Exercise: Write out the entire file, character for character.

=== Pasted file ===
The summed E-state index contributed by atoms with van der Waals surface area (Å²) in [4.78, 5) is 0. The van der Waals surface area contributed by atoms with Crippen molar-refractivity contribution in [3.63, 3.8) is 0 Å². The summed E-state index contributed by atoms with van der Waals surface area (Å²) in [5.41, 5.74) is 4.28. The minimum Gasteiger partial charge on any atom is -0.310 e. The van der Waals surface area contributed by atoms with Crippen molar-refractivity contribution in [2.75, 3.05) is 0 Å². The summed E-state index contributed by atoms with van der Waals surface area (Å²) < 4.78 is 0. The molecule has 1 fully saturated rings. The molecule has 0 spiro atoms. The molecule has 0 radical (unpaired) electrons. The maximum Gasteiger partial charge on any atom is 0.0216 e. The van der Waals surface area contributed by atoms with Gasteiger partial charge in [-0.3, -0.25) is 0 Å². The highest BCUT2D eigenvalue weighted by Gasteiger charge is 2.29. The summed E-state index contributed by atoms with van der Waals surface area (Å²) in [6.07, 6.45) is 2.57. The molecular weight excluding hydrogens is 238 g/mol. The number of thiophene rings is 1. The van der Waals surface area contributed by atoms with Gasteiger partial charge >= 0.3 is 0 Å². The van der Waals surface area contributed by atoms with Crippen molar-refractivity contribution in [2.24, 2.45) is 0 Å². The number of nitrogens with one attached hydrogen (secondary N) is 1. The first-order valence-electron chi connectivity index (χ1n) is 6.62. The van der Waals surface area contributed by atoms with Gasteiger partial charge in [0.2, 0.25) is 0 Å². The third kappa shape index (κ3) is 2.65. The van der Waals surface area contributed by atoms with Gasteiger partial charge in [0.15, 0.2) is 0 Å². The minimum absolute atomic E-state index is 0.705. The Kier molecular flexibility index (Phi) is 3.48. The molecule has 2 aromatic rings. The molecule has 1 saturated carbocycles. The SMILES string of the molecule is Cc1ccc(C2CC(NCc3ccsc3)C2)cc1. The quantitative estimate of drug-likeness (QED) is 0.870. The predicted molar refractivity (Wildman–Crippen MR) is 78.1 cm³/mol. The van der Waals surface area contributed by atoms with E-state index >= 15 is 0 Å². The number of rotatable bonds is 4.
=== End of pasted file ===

The summed E-state index contributed by atoms with van der Waals surface area (Å²) in [4.78, 5) is 0. The van der Waals surface area contributed by atoms with Crippen molar-refractivity contribution in [3.63, 3.8) is 0 Å². The summed E-state index contributed by atoms with van der Waals surface area (Å²) in [5.41, 5.74) is 4.28. The minimum Gasteiger partial charge on any atom is -0.310 e. The van der Waals surface area contributed by atoms with Crippen molar-refractivity contribution in [2.75, 3.05) is 0 Å². The summed E-state index contributed by atoms with van der Waals surface area (Å²) < 4.78 is 0. The molecule has 1 fully saturated rings. The molecule has 0 spiro atoms. The molecule has 0 radical (unpaired) electrons. The maximum Gasteiger partial charge on any atom is 0.0216 e. The van der Waals surface area contributed by atoms with Gasteiger partial charge in [-0.3, -0.25) is 0 Å². The highest BCUT2D eigenvalue weighted by Gasteiger charge is 2.29. The summed E-state index contributed by atoms with van der Waals surface area (Å²) in [6.07, 6.45) is 2.57. The molecular weight excluding hydrogens is 238 g/mol. The number of thiophene rings is 1. The van der Waals surface area contributed by atoms with Gasteiger partial charge >= 0.3 is 0 Å². The van der Waals surface area contributed by atoms with Crippen molar-refractivity contribution in [2.24, 2.45) is 0 Å². The number of nitrogens with one attached hydrogen (secondary N) is 1. The first-order valence-electron chi connectivity index (χ1n) is 6.62. The van der Waals surface area contributed by atoms with Gasteiger partial charge in [0.2, 0.25) is 0 Å². The third kappa shape index (κ3) is 2.65. The van der Waals surface area contributed by atoms with Gasteiger partial charge in [0.15, 0.2) is 0 Å². The minimum absolute atomic E-state index is 0.705. The Kier molecular flexibility index (Phi) is 3.48. The molecule has 2 aromatic rings. The molecule has 1 saturated carbocycles. The SMILES string of the molecule is Cc1ccc(C2CC(NCc3ccsc3)C2)cc1. The quantitative estimate of drug-likeness (QED) is 0.870. The predicted molar refractivity (Wildman–Crippen MR) is 78.1 cm³/mol. The van der Waals surface area contributed by atoms with E-state index >= 15 is 0 Å². The number of rotatable bonds is 4.